Making the list public has threatened national security, officials say. Named are vaccine makers, undersea communications cables and mines that supply key metals.By Andrew Zajac, Los Angeles Times
December 7, 2010
Reporting from Washington
Officials said the Internet posting of the list — compiled by the Department of Homeland Security with the assistance of the State Department and other government departments — threatens national security.
The scope of the list, and the wide range of facilities that have potential national security implications, also highlights the U.S. dependence on foreign suppliers, and the near-impossibility of making the country fully immune from the consequences of a terrorist attack.
America's reliance on foreign vaccine makers appears to be a particular vulnerability, according to Randall Larsen, an advisor at the University of Pittsburgh Medical Center's Center for Biosecurity.
"Would we rely on the Chinese or the Brazilians to make our next-generation fighter jet?" Larsen asked. "In the 21st century, that capability to produce vaccines is just as important as the ability to produce our own fighter jets."
Secretary of Homeland Security Janet Napolitano on Monday condemned the disclosure, saying it contained information that could "jeopardize our national security."
U.S. Atty. Gen. Eric H. Holder Jr. said America's espionage act is just one of the laws the U.S. could use to prosecute those involved in the WikiLeaks releases. He declined to say which others might come into play. Possibilities include charges such as the theft of government property or receipt of stolen government property.
Also Monday, a lawyer for Julian Assange told reporters in London that he was arranging for the WikiLeaks founder to speak to British police seeking to question him in a sex crimes probe.
The Department of Homeland Security list on overseas sites, known as the Critical Foreign Dependencies Initiative, includes oil and gas pipelines, telecom cables, rare-metal and other mines, military contractors, ocean navigation chokepoints, and such obscure facilities as an Australian laboratory described as the sole supplier of Crotalid Polyvalent Antivenin — an antidote to rattlesnake venom.
The list, "whose loss could critically impact the public health, economic security, and/or national and homeland security of the United States," according to the leaked cable that contained it, is maintained by the Department of Homeland Security, which was seeking to update it in February 2009 by getting recommendations from State Department diplomats.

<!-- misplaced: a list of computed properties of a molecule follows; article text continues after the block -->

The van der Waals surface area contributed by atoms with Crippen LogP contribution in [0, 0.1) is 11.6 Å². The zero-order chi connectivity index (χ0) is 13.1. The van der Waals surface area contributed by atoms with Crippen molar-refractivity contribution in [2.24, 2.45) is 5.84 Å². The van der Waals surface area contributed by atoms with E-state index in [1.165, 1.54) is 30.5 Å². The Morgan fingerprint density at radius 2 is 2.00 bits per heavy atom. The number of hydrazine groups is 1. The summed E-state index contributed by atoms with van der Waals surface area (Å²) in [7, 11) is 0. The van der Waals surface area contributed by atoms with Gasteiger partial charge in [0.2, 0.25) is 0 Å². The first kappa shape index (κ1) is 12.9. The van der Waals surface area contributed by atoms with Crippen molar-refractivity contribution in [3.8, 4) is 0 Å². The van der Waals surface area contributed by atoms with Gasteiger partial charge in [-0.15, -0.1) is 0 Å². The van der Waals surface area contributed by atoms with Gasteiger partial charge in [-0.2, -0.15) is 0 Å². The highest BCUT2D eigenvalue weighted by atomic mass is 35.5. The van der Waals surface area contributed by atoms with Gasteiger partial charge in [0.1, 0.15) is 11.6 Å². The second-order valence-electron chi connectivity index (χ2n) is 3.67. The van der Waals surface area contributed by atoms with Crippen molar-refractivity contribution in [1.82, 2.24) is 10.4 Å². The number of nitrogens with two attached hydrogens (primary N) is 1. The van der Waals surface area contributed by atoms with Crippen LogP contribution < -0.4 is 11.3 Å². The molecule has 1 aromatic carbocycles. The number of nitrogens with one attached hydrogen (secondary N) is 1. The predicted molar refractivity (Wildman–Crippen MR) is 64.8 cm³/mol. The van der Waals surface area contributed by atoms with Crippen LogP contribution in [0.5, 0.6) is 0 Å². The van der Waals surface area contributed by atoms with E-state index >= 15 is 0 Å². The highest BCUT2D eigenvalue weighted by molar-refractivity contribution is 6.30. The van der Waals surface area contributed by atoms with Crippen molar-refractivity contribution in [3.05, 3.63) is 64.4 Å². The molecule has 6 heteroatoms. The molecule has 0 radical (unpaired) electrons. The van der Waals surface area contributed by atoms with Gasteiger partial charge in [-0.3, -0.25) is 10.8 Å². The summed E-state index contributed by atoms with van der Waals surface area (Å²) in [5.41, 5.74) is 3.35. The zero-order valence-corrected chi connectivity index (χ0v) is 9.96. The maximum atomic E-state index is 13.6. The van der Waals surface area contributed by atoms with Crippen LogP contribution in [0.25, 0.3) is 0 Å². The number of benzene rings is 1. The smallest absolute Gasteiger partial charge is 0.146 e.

The February 2009 cable instructed diplomats to focus on key energy and telecom links, sites that produced hard-to-get goods or raw materials important to U.S. industry, as well as maritime bottlenecks.
The list includes graphite, tungsten and rare-earth metal mines in China, military components makers in Britain, Germany and Israel, and a Siemens plant in Germany described as responsible for "essentially irreplaceable production of key chemicals."
It also includes many of the world's key ocean passageways, including the straits of Gibraltar, Hormuz and Malacca, the Panama Canal and the landing points of numerous undersea telecom cables crisscrossing the globe, plus oil and gas pipelines, including one in Russia described as "the most critical gas facility in the world."
The list underscores heavy U.S. dependence on foreign pharmaceutical firms, including European producers of vaccines for rabies, whooping cough, flu, typhoid and smallpox.
Brian Bennett in the Washington bureau contributed to this report.
December 23, 2010
Wikileaks and U.S. National Security
Despite many people, including the Secretary of Defense saying the impact of the leaks are minimal, and many of the leaks turning out to be things we already know (including one UNCLASSIFIED commentary about Canadian views of the US), and one (ex-National Security Council member) Columbia University professor even mandating International Relations students view the original documents, I don't see how anybody can honestly defend leaks like this, which made public a list of overseas facilities that are crucial to U.S. national security. The unfortunate fact is that these leaks can't be undone, but that doesn't mean they should be taken as uncritically 'good' for free speech or freedom of the press. Some things really should be kept secret. From the L.A. Times: